The television played a few more hauntingly beautiful love ballads before the summer rolls arrived. They were standard. Chewy and refreshing. Tightly wrapped and filled with vermicelli noodles, cucumber, shrimp, chicken, cilantro and a little mint. The classic peanut dipping sauce rounded out the little treat as I per usual grabbed one and while holding it like a cigar pretended I was Groucho Marx. I think we were off to a good start. Next came the banh mi. Personally I have trouble finding banh mi in Buffalo. I will say that The BMFT and Tabree both offer stellar, beautiful variations of the classic but that simple little fucker is not easy to come by. Now Banh Mi is all about the bread, plain and simple. Although this version had delicious pickles and the bbq pork, the bread was thick and lacked the crispiness I expect. I also like my banh mi a little on the spicy side and this guy was missing fresh jalapenos. I reached for the bottle of trusty sriracha to give it some heat and noticed that the bottle was so fresh I had to break open the seal. Ah, nothing like a brand spanking new bottle of sriracha. All in all, I will say at $4.95 the sandwich was damn good and well worth the money.
Our pho arrived at the table accompanied by the standard plate of garnishes. Chilies, bean sprouts, thai basil and limes. The broth’s fragrant aroma immediately hit my nose and I was filled with warm spices. Cinnamon, star anise and a buttery richness that engulfed my senses. Now Lindsey is more of a purest than I am and aside from a few bean sprouts, she leaves her broth unchanged. I myself like a spicy, tangy soup loaded with basil but before I piled it in I made sure to sample the broth. It was good. Really good, actually. Meaty and rich, yet clear and light. Loaded with rare beef, brisket, tripe, tendon and beef balls. Once I tossed in the chili oil, lime and basil it was as comforting to me as it could get. It was a contender and easily better than the median of pho I have had here and I have inhaled the soup in just about every possible place that serves it in Buffalo. I’ve slurped it up, dank holes in the wall and sampled the more round eye renditions served up in the Caucasian ran establishments. To me it is a treat to be able to taste what is clearly one family’s variation of a standard recipe and see it change from place to place. Some places offer up a more spiced out version rich with star anise, cinnamon and cardamom. Others serve up a more bare bones and salted broth flavored deeply with brisket and oxtail.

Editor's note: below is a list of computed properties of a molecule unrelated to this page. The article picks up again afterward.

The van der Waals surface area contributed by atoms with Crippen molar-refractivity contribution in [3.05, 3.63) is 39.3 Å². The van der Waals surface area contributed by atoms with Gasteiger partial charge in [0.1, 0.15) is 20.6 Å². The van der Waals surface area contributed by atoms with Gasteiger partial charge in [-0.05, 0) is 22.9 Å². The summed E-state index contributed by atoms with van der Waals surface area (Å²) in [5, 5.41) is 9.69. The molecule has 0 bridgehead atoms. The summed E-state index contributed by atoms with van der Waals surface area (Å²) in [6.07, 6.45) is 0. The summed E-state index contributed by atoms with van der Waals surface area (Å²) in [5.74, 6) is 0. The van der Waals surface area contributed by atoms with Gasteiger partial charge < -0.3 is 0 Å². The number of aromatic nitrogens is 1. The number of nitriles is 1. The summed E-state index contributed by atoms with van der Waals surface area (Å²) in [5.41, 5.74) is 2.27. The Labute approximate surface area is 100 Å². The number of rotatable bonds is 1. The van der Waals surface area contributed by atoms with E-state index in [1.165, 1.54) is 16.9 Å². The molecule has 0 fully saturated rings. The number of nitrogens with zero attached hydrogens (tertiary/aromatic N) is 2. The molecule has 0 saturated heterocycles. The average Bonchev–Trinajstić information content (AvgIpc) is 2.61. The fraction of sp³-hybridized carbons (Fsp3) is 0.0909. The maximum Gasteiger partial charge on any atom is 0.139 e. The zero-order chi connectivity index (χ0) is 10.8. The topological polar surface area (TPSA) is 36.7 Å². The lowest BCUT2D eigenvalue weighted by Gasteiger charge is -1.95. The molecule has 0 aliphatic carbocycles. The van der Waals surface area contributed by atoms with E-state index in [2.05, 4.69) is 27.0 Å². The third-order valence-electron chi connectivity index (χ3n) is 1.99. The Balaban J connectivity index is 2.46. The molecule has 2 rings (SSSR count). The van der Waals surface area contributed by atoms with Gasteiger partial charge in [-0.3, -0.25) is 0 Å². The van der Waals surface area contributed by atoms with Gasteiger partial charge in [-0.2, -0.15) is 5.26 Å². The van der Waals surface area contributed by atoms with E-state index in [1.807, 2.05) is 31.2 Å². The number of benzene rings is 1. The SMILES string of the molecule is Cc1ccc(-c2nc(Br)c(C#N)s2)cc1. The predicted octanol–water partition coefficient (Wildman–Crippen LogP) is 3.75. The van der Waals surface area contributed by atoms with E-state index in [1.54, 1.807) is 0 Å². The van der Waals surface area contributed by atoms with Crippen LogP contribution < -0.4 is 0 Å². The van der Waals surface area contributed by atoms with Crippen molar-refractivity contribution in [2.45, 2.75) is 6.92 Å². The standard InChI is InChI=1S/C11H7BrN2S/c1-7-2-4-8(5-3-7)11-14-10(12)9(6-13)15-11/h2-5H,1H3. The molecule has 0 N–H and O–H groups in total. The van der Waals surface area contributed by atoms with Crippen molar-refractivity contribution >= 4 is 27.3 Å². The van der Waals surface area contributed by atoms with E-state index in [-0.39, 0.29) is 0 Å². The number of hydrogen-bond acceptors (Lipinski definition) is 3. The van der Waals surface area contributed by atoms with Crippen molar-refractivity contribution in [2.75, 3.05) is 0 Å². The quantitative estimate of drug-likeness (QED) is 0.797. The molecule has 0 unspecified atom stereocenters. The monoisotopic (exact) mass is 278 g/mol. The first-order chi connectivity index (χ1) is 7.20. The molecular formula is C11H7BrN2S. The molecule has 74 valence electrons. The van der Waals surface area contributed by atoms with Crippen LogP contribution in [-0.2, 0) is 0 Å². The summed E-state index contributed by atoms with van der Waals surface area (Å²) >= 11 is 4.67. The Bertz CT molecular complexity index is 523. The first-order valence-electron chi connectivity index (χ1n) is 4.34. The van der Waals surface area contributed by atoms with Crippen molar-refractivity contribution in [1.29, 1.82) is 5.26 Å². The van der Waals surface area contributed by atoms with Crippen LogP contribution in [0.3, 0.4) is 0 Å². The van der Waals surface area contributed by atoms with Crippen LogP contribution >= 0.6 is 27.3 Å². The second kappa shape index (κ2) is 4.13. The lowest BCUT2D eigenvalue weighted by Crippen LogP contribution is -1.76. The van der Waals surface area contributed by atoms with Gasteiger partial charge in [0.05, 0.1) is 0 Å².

Pho Dollar offered me a wonderful experience in its mere infant stage and that alone is worth writing about. I’m excited to try more and I genuinely hope this place holds steady the course and finds themselves among those listed as the places to eat great pho. Worst case scenario, we can all drink and sing David Bowie’s entire catalog.